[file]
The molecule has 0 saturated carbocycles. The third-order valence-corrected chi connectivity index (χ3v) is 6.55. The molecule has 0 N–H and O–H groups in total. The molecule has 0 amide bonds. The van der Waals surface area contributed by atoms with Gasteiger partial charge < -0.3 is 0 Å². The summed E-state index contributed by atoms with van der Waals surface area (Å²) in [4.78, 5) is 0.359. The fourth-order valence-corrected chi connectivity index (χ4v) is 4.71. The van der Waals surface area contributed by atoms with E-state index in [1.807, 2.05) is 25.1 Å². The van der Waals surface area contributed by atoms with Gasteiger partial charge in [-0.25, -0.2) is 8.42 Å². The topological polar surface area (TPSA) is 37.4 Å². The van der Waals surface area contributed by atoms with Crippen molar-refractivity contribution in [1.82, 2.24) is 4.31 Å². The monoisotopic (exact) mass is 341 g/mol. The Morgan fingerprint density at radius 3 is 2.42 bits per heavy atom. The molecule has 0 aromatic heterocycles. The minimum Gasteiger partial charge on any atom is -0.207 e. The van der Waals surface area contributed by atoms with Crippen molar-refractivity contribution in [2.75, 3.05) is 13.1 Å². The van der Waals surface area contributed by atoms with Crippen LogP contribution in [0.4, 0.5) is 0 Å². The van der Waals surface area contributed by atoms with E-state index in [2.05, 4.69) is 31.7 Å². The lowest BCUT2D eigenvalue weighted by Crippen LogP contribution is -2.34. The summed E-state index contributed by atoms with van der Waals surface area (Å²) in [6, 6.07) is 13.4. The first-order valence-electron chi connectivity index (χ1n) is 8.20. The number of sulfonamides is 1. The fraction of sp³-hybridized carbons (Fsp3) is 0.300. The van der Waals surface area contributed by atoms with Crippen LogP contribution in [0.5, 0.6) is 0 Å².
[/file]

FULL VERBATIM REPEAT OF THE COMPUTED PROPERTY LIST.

The molecule has 0 saturated carbocycles. The third-order valence-corrected chi connectivity index (χ3v) is 6.55. The molecule has 0 N–H and O–H groups in total. The molecule has 0 amide bonds. The van der Waals surface area contributed by atoms with Gasteiger partial charge < -0.3 is 0 Å². The summed E-state index contributed by atoms with van der Waals surface area (Å²) in [4.78, 5) is 0.359. The fourth-order valence-corrected chi connectivity index (χ4v) is 4.71. The van der Waals surface area contributed by atoms with E-state index in [1.807, 2.05) is 25.1 Å². The van der Waals surface area contributed by atoms with Gasteiger partial charge in [-0.25, -0.2) is 8.42 Å². The topological polar surface area (TPSA) is 37.4 Å². The van der Waals surface area contributed by atoms with Crippen molar-refractivity contribution in [1.82, 2.24) is 4.31 Å². The monoisotopic (exact) mass is 341 g/mol. The Morgan fingerprint density at radius 3 is 2.42 bits per heavy atom. The molecule has 0 aromatic heterocycles. The minimum Gasteiger partial charge on any atom is -0.207 e. The van der Waals surface area contributed by atoms with Crippen molar-refractivity contribution in [2.75, 3.05) is 13.1 Å². The van der Waals surface area contributed by atoms with Crippen LogP contribution in [0.4, 0.5) is 0 Å². The van der Waals surface area contributed by atoms with E-state index in [2.05, 4.69) is 31.7 Å². The lowest BCUT2D eigenvalue weighted by Crippen LogP contribution is -2.34. The summed E-state index contributed by atoms with van der Waals surface area (Å²) in [6, 6.07) is 13.4. The first-order valence-electron chi connectivity index (χ1n) is 8.20. The number of sulfonamides is 1. The fraction of sp³-hybridized carbons (Fsp3) is 0.300. The van der Waals surface area contributed by atoms with Crippen LogP contribution in [0.5, 0.6) is 0 Å².